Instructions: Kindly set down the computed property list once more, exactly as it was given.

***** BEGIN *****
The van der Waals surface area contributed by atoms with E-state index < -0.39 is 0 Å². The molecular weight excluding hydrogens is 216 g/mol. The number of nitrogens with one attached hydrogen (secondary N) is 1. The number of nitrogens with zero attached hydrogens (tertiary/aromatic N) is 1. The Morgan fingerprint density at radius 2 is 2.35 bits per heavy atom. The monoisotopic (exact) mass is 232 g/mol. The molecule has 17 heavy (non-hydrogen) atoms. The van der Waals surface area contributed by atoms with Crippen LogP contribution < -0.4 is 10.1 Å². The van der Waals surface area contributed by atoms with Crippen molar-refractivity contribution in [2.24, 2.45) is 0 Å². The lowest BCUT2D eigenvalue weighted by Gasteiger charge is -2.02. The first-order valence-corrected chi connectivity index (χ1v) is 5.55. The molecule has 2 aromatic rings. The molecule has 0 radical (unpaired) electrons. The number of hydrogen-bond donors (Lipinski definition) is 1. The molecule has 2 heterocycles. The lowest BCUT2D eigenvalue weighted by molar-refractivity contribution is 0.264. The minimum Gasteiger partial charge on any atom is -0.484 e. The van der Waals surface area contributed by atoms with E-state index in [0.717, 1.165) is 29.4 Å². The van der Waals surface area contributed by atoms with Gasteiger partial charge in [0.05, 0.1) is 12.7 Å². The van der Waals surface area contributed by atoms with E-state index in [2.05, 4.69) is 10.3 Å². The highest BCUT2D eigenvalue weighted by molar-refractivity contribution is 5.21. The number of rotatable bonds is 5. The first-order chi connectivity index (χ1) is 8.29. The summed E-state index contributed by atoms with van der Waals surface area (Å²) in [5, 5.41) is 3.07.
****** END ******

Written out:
The van der Waals surface area contributed by atoms with E-state index < -0.39 is 0 Å². The molecular weight excluding hydrogens is 216 g/mol. The number of nitrogens with one attached hydrogen (secondary N) is 1. The number of nitrogens with zero attached hydrogens (tertiary/aromatic N) is 1. The Morgan fingerprint density at radius 2 is 2.35 bits per heavy atom. The monoisotopic (exact) mass is 232 g/mol. The molecule has 17 heavy (non-hydrogen) atoms. The van der Waals surface area contributed by atoms with Crippen LogP contribution < -0.4 is 10.1 Å². The van der Waals surface area contributed by atoms with Crippen molar-refractivity contribution in [2.24, 2.45) is 0 Å². The lowest BCUT2D eigenvalue weighted by Gasteiger charge is -2.02. The first-order valence-corrected chi connectivity index (χ1v) is 5.55. The molecule has 2 aromatic rings. The molecule has 0 radical (unpaired) electrons. The number of hydrogen-bond donors (Lipinski definition) is 1. The molecule has 2 heterocycles. The lowest BCUT2D eigenvalue weighted by molar-refractivity contribution is 0.264. The minimum Gasteiger partial charge on any atom is -0.484 e. The van der Waals surface area contributed by atoms with E-state index in [0.717, 1.165) is 29.4 Å². The van der Waals surface area contributed by atoms with Gasteiger partial charge in [0.05, 0.1) is 12.7 Å². The van der Waals surface area contributed by atoms with E-state index in [2.05, 4.69) is 10.3 Å². The highest BCUT2D eigenvalue weighted by molar-refractivity contribution is 5.21. The number of rotatable bonds is 5. The first-order chi connectivity index (χ1) is 8.29. The summed E-state index contributed by atoms with van der Waals surface area (Å²) in [5, 5.41) is 3.07.